May 24, 2018 by

25,000 Casino & Hotel Workers OK Strike in Las Vegas

The Las Vegas Culinary Union has authorized a strike against the city’s casinos. The strike authorization set June 1 as the date on which the strike might begin. By not specifying an exact starting date for the strike, the union leaves open the possibility that the strike might be averted through last minute negotiations.

Plentiful food at both low prices and world class excellence are among the non-gambling casino bonuses visitors to Las Vegas expect when they sign up for a weekend excursion to the City of Lights. The Culinary Union is the largest labor union in Nevada as food preparation is among the most labor intensive occupations.

A History of Averting Strikes

Las Vegas culinary workers have not actually gone on strike in over 30 years as the union has successfully negotiated five-year contracts with the casinos’ representatives. The latest contract will expire soon so the strike vote is a warning from the culinary workers that they expect the next five-year contract to take into account the great wealth of Las Vegas casinos and the growth of the city in general.

Gambling Would Not be Affected

The activity on the casino floor which is primarily gambling and is run by card dealers, croupiers, and floor bosses will not be affected. But the most important behind the scenes activity of a large casino, hotel, resort complex which involves food and drink preparation would be devastated by the strike. The workers who could go out on strike include bartenders, cooks, kitchen workers, food and drink servers plus other vital hotel staff who are members of the culinary union even though they work in other areas such as bellmen and housekeepers.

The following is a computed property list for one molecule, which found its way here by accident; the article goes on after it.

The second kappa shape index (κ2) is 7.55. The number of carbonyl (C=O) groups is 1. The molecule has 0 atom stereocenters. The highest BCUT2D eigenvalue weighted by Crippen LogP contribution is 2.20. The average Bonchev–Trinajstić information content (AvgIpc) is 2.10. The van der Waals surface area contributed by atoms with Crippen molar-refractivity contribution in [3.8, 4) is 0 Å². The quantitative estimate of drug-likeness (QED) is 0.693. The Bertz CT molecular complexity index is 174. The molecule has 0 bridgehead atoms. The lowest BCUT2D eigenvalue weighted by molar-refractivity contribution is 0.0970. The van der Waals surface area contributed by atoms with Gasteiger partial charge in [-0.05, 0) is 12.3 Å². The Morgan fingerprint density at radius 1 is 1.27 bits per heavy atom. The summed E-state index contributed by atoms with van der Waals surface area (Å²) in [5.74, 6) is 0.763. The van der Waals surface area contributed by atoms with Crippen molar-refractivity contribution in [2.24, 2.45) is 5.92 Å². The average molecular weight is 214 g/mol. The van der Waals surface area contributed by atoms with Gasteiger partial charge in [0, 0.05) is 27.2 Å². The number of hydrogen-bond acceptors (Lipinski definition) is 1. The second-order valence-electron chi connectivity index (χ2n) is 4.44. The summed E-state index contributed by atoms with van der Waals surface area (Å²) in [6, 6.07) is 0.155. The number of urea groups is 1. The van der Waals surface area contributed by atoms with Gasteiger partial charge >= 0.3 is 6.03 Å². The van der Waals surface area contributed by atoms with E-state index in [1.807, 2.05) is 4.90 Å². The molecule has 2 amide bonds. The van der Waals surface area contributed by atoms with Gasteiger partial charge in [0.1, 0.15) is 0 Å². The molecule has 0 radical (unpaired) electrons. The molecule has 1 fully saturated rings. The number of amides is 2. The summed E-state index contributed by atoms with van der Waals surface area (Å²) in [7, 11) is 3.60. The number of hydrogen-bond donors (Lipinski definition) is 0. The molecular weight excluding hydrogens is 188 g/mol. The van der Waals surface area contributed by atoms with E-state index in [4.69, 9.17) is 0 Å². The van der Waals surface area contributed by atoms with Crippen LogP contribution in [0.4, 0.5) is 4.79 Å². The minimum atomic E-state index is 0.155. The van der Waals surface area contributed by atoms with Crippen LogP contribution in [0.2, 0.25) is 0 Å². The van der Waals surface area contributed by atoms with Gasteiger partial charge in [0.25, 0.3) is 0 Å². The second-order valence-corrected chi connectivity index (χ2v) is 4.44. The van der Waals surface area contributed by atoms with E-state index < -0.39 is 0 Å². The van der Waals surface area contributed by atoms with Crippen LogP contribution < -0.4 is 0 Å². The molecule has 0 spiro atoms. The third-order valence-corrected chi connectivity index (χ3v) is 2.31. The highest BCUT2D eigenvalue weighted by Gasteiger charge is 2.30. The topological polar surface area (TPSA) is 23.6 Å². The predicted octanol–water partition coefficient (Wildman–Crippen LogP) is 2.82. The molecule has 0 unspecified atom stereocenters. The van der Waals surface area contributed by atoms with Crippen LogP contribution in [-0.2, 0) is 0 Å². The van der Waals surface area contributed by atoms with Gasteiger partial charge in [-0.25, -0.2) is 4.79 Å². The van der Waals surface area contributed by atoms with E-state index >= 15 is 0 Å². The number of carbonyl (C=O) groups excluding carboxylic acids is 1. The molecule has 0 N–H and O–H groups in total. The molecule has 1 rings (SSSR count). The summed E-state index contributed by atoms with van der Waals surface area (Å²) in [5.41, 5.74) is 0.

A Fair Share of the Pie

The union and the casinos generally have an amicable relationship even though casino executives earn multi-million dollar incomes and the average worker, despite being vital to the smooth functioning of the casino, earn far less. No one wants a repeat of the last strike which took place in 1984, lasted over two months, and cost the city, the workers, and the casinos many tens of millions of dollars.

The last call to strike came in 2002. That indicates that generally the Culinary Union reaches a fair five-year contract without having to threaten a strike and there are underlying reasons why 25,000 workers felt that they do need to threaten to strike to get the kind of contract they feel they deserve this time.

Widespread Effect

The strike would affect 34 casino, hotel, resort complexes in the city. These include such big names as Bellagio, Stratosphere, MGM Grand, Caesar’s Palace, and El Cortez.

The possibility of a strike would damage the city’s reputation as it would directly coincide with the National Hockey League’s Stanley Cup Finals featuring the team from Las Vegas in its first year of operation, a feat unheard of in professional sports. In contrast, the New York Mets baseball team lost 75% of its games in its first year.

Informative Quote

A widely publicized quote from an older casino worker, one Lewis Thomas, who works at the Tropicana, demonstrates the very modern concerns of casino and hotel workers. He said, “I’m here to show the younger generations that this is the way we fight to maintain our jobs, job security, heath benefits, and to gain a pay raise.”

Maintaining One’s Job